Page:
Getting the walker wasn’t easy. Hardin’s doctor ordered it from the VA in April, right after she began outpatient rehabilitation. But the VA had trouble getting one of the parts and couldn’t immediately fill the order.

"All they said was: 'We have it on order for you,’ ” Hardin said. “But I'm just kind of used to it — I guess, at this point — to know that I'm just going to have to wait.”

Freddie Zapata, a warehouse technician at Project Mend, tests the battery on a used power scooter. He refurbishes a variety of medical equipment for distribution to people in need.
Credit Carson Frame / Texas Public Radio

As of mid-October, the VA still had not come through with the equipment. Hardin ended up getting the same walker from Project Mend, a San Antonio-based nonprofit group that refurbishes medical equipment and offers it to people at a cost saving. In 2017, it served nearly 400 veterans and expects to serve upwards of 500 this year. Fulfilling Hardin’s walker order took just a few days.

According to Project Mend CEO Cathy Valdez, veteran clients sometimes face delays at the VA.

“When the veteran comes to us, oftentimes the story that we hear is that the veteran might be eligible to receive, for example, a scooter or a wheelchair from the VA,” she said. “But they're gonna have to wait to be able to get that — maybe a month. Two. Three. And they need that right away. They don't need to wait— or maybe can't wait that long.”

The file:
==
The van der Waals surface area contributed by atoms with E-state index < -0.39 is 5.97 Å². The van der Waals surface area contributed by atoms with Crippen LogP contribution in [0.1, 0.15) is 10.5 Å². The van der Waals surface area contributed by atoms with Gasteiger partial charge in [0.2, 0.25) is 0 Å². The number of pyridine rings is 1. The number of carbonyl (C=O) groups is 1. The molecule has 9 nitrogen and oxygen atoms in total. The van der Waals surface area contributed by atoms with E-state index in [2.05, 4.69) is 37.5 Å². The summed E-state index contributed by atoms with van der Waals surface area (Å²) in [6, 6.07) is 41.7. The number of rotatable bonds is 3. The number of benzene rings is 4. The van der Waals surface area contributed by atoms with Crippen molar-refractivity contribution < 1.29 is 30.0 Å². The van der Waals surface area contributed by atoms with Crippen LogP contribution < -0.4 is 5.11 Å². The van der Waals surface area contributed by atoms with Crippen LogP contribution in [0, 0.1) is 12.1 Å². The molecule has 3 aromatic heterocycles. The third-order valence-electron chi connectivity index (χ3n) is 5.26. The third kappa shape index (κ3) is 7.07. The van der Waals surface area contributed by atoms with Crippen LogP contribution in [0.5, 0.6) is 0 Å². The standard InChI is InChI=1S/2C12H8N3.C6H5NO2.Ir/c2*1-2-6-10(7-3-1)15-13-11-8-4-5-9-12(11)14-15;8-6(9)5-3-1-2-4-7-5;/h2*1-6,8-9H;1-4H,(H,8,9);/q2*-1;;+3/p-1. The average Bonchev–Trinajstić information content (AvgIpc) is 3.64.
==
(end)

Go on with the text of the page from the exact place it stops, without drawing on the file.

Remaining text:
The Process Behind Prosthetics

Fred Downs, a prosthetics consultant with Paralyzed Veterans of America, said lengthy delays in fulfilling about 8,500 medical equipment requests is cause for concern.

"I'm not comfortable with that number,” he said. “I need to know more facts. What’s it composed of? What type of orders?”

The non-profit Project Mend refurbishes a variety of medical equipment for distribution to people in need.
Credit Carson Frame / Texas Public Radio

Downs was the national director of the VA’s prosthetic and sensory aids service for 30 years and has also worked with the department’s procurement and logistics arm. He said there are legitimate reasons why some cases drag on. Equipment might require special fabrication, multiple fittings, or coordination with outside vendors.